PrivDog Poses Bigger Risk Than Superfish

Software called PrivDog has been unearthed with a similar Superfish-type vulnerability that breaks SSL connections.

Update Move over Superfish. Another piece of software has been thrust into the spotlight that also breaks HTTPS connections, but is arguably worse than Superfish, which was pre-installed adware on new Lenovo laptops manufactured at the tail end of 2014.

Researcher Hanno Bock yesterday reported that PrivDog, like Superfish, installs its own certificate and breaks SSL connections by creating a man-in-the-middle vulnerability that can be exploited by anyone to sniff traffic. Bock said, however, that while PrivDog doesn’t contain the exact vulnerability as Superfish, it likely presents a bigger mess for users.

PrivDog was developed by Comodo founder and CEO Melih Abdulhayoglu. PrivDog is bundled with one of Comodo’s flagship products, Comodo Internet Security, but only as a browser extension. Only the standalone version is vulnerable.

“PrivDog will intercept every certificate and replace it with one signed by its root key. And that means also certificates that weren’t valid in the first place,” Bock said. “It will turn your browser into one that just accepts every HTTPS certificate out there, whether it’s been signed by a certificate authority or not. We’re still trying to figure out the details, but it looks pretty bad.”

Superfish, which uses a library that does SSL interception called Komodia SSL Digester, ships with the same digital certificate and encryption key in every installation. Komodia’s website is today still under a distributed denial-of-service attack as of 10 a.m. Eastern time. Researcher Rob Graham of Errata Security reported on Thursday, hours after the Superfish vulnerability was disclosed, that he was able to extract the private key protecting the certificate.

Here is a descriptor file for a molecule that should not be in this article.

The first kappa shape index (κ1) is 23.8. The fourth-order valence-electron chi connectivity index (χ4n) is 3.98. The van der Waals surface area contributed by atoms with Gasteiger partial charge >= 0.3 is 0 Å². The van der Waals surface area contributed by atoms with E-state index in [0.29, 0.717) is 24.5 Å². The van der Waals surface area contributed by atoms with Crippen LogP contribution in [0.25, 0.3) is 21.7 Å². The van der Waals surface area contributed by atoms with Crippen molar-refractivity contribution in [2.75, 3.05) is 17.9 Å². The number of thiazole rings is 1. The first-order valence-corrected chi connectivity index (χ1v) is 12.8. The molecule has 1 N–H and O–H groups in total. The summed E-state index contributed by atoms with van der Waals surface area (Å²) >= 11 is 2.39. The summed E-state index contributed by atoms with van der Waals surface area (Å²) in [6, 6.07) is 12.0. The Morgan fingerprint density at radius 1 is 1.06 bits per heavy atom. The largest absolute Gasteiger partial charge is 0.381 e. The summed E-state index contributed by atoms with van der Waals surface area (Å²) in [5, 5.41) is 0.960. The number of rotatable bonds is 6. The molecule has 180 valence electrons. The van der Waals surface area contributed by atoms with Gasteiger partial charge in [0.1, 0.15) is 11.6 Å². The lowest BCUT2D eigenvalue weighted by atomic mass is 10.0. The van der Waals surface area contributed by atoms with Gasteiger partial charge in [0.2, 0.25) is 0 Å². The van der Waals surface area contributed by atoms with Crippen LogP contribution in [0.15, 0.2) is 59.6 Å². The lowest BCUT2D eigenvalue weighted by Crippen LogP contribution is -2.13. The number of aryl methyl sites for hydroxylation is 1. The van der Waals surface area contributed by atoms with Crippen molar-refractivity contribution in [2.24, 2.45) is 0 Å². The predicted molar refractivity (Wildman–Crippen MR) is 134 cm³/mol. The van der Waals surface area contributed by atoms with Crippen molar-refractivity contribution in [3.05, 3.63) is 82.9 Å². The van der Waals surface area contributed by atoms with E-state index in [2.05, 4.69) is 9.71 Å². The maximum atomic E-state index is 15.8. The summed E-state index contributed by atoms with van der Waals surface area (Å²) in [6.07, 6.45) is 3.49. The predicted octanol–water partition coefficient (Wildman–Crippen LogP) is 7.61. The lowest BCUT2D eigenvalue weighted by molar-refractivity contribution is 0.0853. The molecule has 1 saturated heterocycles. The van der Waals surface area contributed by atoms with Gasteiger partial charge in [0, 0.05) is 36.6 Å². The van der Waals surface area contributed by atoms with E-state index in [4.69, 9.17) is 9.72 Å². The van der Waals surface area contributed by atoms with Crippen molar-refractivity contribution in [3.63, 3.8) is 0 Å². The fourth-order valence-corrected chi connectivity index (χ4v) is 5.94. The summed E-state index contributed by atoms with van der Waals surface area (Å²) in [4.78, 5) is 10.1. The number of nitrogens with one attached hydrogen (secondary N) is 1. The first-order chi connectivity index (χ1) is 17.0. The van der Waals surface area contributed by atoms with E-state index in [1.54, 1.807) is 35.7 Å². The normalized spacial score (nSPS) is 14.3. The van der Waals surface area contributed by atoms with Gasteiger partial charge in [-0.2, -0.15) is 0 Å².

Bock said PrivDog’s behavior is different; the latest version of PrivDog, carries the vulnerability and is available as a standalone program. Previously, it was available only as a browser extension and bundled with Comodo Internet Security. The extension, Bock said, is not directly vulnerable. A PrivDog advisory published yesterday called the vulnerability a “minor intermittent defect” affecting a “very small number of users.” The organization said 57,000 users globally are exposed, 6,300 in the United States.

“In some circumstances self-signed certificates do not trigger a browser warning but encryption is still provided to the end user, hence security via encryption remains intact,” the PrivDog advisory said, adding that an update is available in version “The potential issue is only present if a user visits a site that actually has a self-signed certificate.”

The Department of Homeland Security-sponsored CERT at the Software Engineering Institute at Carnegie Mellon University yesterday issued an advisory warning users of the vulnerability. The man-in-the-middle capabilities in PrivDog are supplied by NetFilterSDK, DHS said.

“Although the root CA certificate is generated at install time, resulting in a different certificate for each installation, Privdog does not use the SSL certificate validation capabilities that the NetFilter SDK provides,” the DHS advisory said. “This means that web browsers will not display any warnings when a spoofed or MITM-proxied HTTPS website is visited.”

As for Superfish, it has already been discovered in more than a dozen other applications. Researchers at Facebook’s Security Team yesterday published a report that said the applications are all on VirusTotal with their associated malicious Komodia libraries.

“We can’t say for certain what the intentions of these applications are, but none appear to explain why they intercept SSL traffic or what they do with the data,” said Matt Richard, a threats researcher at Facebook. Richard also published a list of certificate issuers, and said the list represents certs on more than 1,000 systems on applications that include games and pop-up generators.

Lenovo chief technology officer Peter Hortensius, meanwhile, yesterday apologized in an open letter to his customers. Superfish began shipping pre-installed on Lenovo machines last September and almost immediately, customers began complaining about its behavior. Hortensius said Lenovo will no longer ship with Superfish and provided a manual fix within hours of the vulnerability disclosure, followed by an automated patch last Friday. It also worked with Microsoft and several security partners to disable and remove Superfish from machines.

That, however, hasn’t stopped some users from taking legal action against Lenovo. The Rosen Law Firm of New York said it initiated a class-action investigation against Lenovo and urged anyone who bought a Lenovo computer between September 2014 and January 2015 to contact the firm and participate in a potential lawsuit.

This article was updated to correct references to PrivDog as adware.

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